Australasian Science: Australia's authority on science since 1938

Urban Songbirds Raise Their Voice

By Stephen Luntz

City-dwelling birds are struggling to compete with background noise.

A study of the common songbird the silvereye has found differences between urban and rural songs and calls, as city-dwelling birds struggle to compete with background noise.

Studies in Northern Europe have shown similar effects, but Dominique Potvin of the University of Melbourne’s Department of Zoology says: “This study is the first to demonstrate varied adaptations of urban bird songs over such a vast geographical area, and as such, these changes may have wider implications for mate choice and evolution in urban populations of this species.”

Silvereyes sing to attract mates, but they also make short calls to warn of predators. Males learn their songs from their fathers, but the calls are innate; even birds raised in isolation are able to call.

Potvin found that urban bird songs were almost 200 Hz higher than their rural counterparts. The shift in pitch of the birds’ calls was less than half as much, but still showed a significant pattern. Urban environments tend to be loudest near the lower end of the silvereye’s frequency range.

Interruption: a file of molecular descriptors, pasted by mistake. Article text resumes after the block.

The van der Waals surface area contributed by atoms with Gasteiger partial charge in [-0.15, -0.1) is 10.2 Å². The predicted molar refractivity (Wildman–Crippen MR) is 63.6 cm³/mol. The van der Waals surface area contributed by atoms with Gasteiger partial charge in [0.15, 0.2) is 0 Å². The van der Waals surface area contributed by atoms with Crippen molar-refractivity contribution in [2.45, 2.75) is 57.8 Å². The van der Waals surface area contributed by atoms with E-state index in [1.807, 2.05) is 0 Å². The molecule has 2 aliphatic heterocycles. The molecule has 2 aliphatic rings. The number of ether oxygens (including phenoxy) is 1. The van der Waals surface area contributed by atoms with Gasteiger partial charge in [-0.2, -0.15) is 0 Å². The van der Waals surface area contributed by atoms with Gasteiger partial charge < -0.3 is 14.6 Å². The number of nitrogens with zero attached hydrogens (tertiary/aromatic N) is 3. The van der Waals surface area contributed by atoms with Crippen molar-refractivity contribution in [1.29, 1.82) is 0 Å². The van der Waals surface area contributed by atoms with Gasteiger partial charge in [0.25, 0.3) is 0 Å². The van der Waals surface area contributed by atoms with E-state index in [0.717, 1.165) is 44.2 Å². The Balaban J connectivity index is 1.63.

Silvereyes are also singing more slowly in cities, with greater spaces between the “syllables” to make them stand out more clearly.

A/Prof Raoul Mulder, one of Potvin’s PhD supervisors, says it is unclear whether the birds are demonstrating their adaptability or whether we are seeing evolution in action, with birds with naturally higher voices having more success in attracting mates and passing this attribute onto their sons.

“While the short answer is we don’t know, we have a clue from the fact that calls are changing as well. If it is a matter of individuals adjusting you might expect the pitch of the song to be raised but not the calls,” says Mulder.

European researchers have generally suspected adjustment rather than evolution. “People will be more worried if it turns out to be evolution,” Mulder says.

While it is possible that the larger rise in song pitch compared with that of calls indicates that both processes are taking place, Mulder says that other explanations are possible. He suggests the question might be tested in experiments in which urban and rural birds are swapped.

Theoretically it is possible that differing pressures might eventually lead to divergence between an urban and rural species. Mulder says “it would be interesting to study mate choice preferences” to see if this is occurring, but did not want to guess how long such a process might take.